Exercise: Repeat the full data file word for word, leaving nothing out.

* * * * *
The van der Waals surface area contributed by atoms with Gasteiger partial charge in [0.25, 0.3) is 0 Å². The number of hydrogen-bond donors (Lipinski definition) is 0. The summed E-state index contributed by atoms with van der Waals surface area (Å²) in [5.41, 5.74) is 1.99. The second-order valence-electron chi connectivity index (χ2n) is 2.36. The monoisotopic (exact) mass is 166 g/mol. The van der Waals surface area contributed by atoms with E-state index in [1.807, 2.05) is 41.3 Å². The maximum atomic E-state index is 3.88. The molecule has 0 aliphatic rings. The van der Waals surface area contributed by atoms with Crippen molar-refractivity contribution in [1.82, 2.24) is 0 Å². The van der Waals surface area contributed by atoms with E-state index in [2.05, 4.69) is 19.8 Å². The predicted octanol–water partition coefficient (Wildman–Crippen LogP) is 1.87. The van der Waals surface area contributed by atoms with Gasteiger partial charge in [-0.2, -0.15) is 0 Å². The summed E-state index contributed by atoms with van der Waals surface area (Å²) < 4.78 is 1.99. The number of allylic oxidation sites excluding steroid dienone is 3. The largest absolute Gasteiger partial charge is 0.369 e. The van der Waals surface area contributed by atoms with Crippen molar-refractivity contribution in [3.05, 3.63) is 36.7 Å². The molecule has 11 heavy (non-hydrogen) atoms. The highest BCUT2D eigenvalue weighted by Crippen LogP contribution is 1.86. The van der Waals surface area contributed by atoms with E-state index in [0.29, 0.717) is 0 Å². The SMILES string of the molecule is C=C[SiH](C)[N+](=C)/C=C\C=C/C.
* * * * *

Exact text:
The van der Waals surface area contributed by atoms with Gasteiger partial charge in [0.25, 0.3) is 0 Å². The number of hydrogen-bond donors (Lipinski definition) is 0. The summed E-state index contributed by atoms with van der Waals surface area (Å²) in [5.41, 5.74) is 1.99. The second-order valence-electron chi connectivity index (χ2n) is 2.36. The monoisotopic (exact) mass is 166 g/mol. The van der Waals surface area contributed by atoms with E-state index in [1.807, 2.05) is 41.3 Å². The maximum atomic E-state index is 3.88. The molecule has 0 aliphatic rings. The van der Waals surface area contributed by atoms with Crippen molar-refractivity contribution in [1.82, 2.24) is 0 Å². The van der Waals surface area contributed by atoms with E-state index in [2.05, 4.69) is 19.8 Å². The predicted octanol–water partition coefficient (Wildman–Crippen LogP) is 1.87. The van der Waals surface area contributed by atoms with Gasteiger partial charge in [-0.2, -0.15) is 0 Å². The summed E-state index contributed by atoms with van der Waals surface area (Å²) < 4.78 is 1.99. The number of allylic oxidation sites excluding steroid dienone is 3. The largest absolute Gasteiger partial charge is 0.369 e. The van der Waals surface area contributed by atoms with Crippen molar-refractivity contribution in [3.05, 3.63) is 36.7 Å². The molecule has 11 heavy (non-hydrogen) atoms. The highest BCUT2D eigenvalue weighted by Crippen LogP contribution is 1.86. The van der Waals surface area contributed by atoms with E-state index in [0.29, 0.717) is 0 Å². The SMILES string of the molecule is C=C[SiH](C)[N+](=C)/C=C\C=C/C.